Monday, December 14, 2009

Higher Hurdles for Stocks

With a dozen trading days left in the year, stocks pushed ahead to 14-month highs on Monday. Though the markets were relatively calm, there seemed to be an absence of both fear and sellers, especially after the government of Abu Dhabi rescued the failing ventures in neighboring Dubai with $10 billion in emergency assistance, as $3 billion in notes came due today.

The Middle East bailout spurred more dollar weakness, which translated into higher stock prices on the US exchanges. The Dow, in particular, lagged the other indices due to a pre-market announcement of oil conglomerate ExxonMobil's (XOM) $41 billion bid to purchase XTO Energy (XTO), primarily for it's natural gas business. The all-stock deal pushed shares of XOM down more than 4% on the session. Of the 30 Dow stocks, XOM was easily the biggest loser, as 25 stocks posted gains.

All of the major indices made year-to-date and 12-14-month highs, including the Dow Transportation Index, which confirmed the move in the Dow. Despite stocks breaking out to new highs, there was no lack of appetite for stock buyers and no sellers anywhere in sight. The Dow has closed higher six of the past seven sessions. Market sentiment is about as bullish as it can get.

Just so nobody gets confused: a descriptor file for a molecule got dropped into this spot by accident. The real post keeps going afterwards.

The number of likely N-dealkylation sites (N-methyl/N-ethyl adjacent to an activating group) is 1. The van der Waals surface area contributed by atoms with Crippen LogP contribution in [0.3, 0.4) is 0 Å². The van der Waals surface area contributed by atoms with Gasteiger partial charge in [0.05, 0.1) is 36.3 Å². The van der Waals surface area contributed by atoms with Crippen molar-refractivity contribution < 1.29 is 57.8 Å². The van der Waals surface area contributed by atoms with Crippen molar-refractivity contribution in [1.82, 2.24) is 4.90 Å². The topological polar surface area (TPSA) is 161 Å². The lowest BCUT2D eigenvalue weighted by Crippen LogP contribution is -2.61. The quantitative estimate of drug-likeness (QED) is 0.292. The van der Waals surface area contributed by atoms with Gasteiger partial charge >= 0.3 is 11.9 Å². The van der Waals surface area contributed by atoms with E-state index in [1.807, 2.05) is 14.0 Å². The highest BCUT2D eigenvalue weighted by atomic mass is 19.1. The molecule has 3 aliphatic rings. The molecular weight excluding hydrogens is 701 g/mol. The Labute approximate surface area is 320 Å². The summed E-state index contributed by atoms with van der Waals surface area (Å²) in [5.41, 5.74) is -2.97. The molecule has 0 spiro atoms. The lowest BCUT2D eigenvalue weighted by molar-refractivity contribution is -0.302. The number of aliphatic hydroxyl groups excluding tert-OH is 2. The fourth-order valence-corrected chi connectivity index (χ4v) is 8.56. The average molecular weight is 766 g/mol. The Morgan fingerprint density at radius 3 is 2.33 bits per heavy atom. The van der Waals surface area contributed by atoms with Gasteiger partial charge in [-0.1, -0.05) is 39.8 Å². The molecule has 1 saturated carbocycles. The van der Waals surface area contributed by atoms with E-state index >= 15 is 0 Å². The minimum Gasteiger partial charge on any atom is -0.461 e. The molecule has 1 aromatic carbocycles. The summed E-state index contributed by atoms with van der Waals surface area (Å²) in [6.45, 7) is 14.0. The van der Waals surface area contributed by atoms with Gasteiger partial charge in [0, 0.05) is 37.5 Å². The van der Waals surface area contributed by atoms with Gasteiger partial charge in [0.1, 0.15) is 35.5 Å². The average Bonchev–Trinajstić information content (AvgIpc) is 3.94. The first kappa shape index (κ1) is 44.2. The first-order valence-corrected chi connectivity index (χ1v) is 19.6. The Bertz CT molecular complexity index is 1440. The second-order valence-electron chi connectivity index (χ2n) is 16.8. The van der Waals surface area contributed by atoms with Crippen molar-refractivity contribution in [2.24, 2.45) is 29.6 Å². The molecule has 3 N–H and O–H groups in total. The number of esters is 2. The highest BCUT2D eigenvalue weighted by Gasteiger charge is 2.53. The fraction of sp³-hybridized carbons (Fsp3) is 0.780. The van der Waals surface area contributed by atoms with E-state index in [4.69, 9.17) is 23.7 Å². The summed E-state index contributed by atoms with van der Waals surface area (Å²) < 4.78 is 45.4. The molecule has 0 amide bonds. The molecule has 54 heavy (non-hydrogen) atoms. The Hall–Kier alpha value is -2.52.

Dow 10,501.05, +29.55 (0.28%)
NASDAQ 2,212.10, +21.79 (0.99%)
S&P 500 1,114.11, +7.70 (0.70%)
NYSE Composite 7,186.49, +61.37 (0.86%

Simple indicators were decidedly one-sided, as advancers trounced decliners, 4689-1868. New highs led new lows, 509-70, despite low volume and end-of-year tax issues.

NYSE Volume 5,059,216,500
NASDAQ Volume 1,855,139,750

Oil fell for the 9th day in a row, losing 36 cents, to $69.51. The metals were slightly on the upside, with gold higher by $3.80, to $1,123.80, and silver gaining 25 cents, to $17.34.

There was barely any concern over the upcoming Fed announcement on Wednesday. Traders are convinced that the Fed will do nothing in terms of rate policy though there are rumblings that some of the critical wording in their accompanying statement may begin to indicate a less accommodative stance.

Looking over the economic horizon, the week is full of reports, including PPI, Capacity Utilization and Industrial Production on Tuesday, and CPI, Housing Starts and Current Account Balance all due on Wednesday in advance of the Fed statement.

Unless those economic reports are dazzlers or the Fed changes some of the crucial wording (especially the term "extended period" in relation to how long they expect to keep rates low) in their statement, it looks like smooth sailing for stocks through the end of the year. It's difficult to argue that point being that 2009 will go down in market history as one of the best ever for stocks.

Although some analysts say that stocks are pricey right now, it doesn't seem to be bothering those still participating in one of the market's greatest bull rallies.

No comments: